Life Expectancy Lower With Combination of Diabetes, Stroke, or Heart Attack

Protecting the Heart
According to a study published in JAMA, analysis of nearly 1.2 million participants and more than 135,000 deaths showed that mortality associated with a history of diabetes, stroke, or heart attack was similar for each condition, and the risk of death increased substantially with each additional condition a patient had.
Prevalence of cardiometabolic multimorbidity in showing a rapid increase. There is sufficient evidence to show the mortality risk of having any 1 of these conditions alone. However, evidence related to life expectancy among people who have 2 or 3 cardiometabolic conditions at the same time is still insufficient.

During this study, John Danesh, F.Med.Sci., of the University of Cambridge, England, and colleagues estimated reductions in life expectancy associated with cardiometabolic multimorbidity. Age- and sex-adjusted mortality rates and hazard ratios (HR) were calculated using individual participant data from the Emerging Risk Factors Collaboration (689,300 participants; 91 cohorts; years of baseline surveys: 1960-2007; latest mortality follow-up: April 2013; 128,843 deaths). The hazard ratios from this study population were compared with those from the UK Biobank (499,808 participants; years of baseline surveys: 2006-2010; latest mortality follow-up: November 2013; 7,995 deaths).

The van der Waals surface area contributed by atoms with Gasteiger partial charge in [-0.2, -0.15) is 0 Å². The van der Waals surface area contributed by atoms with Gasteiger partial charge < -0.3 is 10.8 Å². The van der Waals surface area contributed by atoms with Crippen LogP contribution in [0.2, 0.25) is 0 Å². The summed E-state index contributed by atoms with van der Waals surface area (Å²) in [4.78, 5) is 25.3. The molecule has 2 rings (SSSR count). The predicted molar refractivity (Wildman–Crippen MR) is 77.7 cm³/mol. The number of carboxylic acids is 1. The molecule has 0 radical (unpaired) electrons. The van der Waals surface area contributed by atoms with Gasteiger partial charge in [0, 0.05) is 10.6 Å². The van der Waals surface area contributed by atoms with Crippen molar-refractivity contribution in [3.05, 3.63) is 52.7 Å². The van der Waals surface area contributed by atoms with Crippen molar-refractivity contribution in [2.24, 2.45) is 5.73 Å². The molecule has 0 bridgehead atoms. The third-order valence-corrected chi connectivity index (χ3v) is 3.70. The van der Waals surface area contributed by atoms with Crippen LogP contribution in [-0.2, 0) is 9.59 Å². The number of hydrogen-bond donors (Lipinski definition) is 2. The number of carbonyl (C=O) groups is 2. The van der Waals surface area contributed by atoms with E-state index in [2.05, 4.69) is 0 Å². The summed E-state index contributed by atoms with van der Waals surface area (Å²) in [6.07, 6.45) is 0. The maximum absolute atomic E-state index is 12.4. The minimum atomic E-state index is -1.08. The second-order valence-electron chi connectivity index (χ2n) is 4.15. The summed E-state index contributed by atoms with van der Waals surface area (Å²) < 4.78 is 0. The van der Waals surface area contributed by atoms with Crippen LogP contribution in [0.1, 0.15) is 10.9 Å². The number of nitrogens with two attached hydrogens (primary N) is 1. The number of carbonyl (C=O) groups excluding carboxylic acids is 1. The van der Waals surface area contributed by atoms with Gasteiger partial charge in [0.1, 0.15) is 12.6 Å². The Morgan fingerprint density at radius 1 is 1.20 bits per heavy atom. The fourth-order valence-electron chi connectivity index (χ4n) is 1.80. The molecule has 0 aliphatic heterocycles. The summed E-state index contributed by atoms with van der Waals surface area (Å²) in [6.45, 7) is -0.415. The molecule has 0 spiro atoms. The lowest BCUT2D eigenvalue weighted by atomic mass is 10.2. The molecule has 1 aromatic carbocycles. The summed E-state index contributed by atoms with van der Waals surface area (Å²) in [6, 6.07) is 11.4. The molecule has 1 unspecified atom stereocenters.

Primary findings of the study include:

  • Participants who had one condition had about twice the rate of death; two conditions about four times the rate of death and three conditions about eight times the rate of death. “Our results emphasise the importance of measures to prevent cardiovascular disease in people who already have diabetes, and, conversely, to avert diabetes in people who already have cardiovascular disease,” the authors write.
  • Reductions in life expectancy associated with cardiometabolic multimorbidity are of similar magnitude to those previously noted for exposures of major concern to public health, such as lifelong smoking (10 years of reduced life expectancy) and infection with the human immunodeficiency virus (11 years of reduced life expectancy). 
  • Modification by sex of associations between cardiometabolic multimorbidity and mortality were noted during the study. For men, the association between baseline cardiovascular disease and reduced survival was stronger than for women, while the association between baseline diabetes and reduced survival was stronger for women. Approximately 60 percent of the years of life lost from cardiometabolic multimorbidity can be attributed to cardiovascular deaths for men compared with only about 45 percent for women. 

The findings of the study highlight the need to balance the primary prevention and secondary prevention of cardiovascular disease. Approximately 10 million adults in the U.S. and the European UNion are living with cardiometabolic multimorbidity. However, the authors write that "an overemphasis on the substantial reductions in life expectancy estimated for the subpopulation with multimorbidity could divert attention and resources away from population-wide strategies that aim to improve health for the large majority of the population.”
Source: JAMA
Image Credit: Pixabay 

Published on : Tue, 7 Jul 2015


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stroke, heart attack, diabetes, cardiometabolic multimorbidity, life expectancy According to a study published in JAMA, analysis of nearly 1.2 million participants and more than 135,000 deaths showed that mortality associated with a history of diabetes, stroke, or heart attack was similar for each condition, and the risk of death inc

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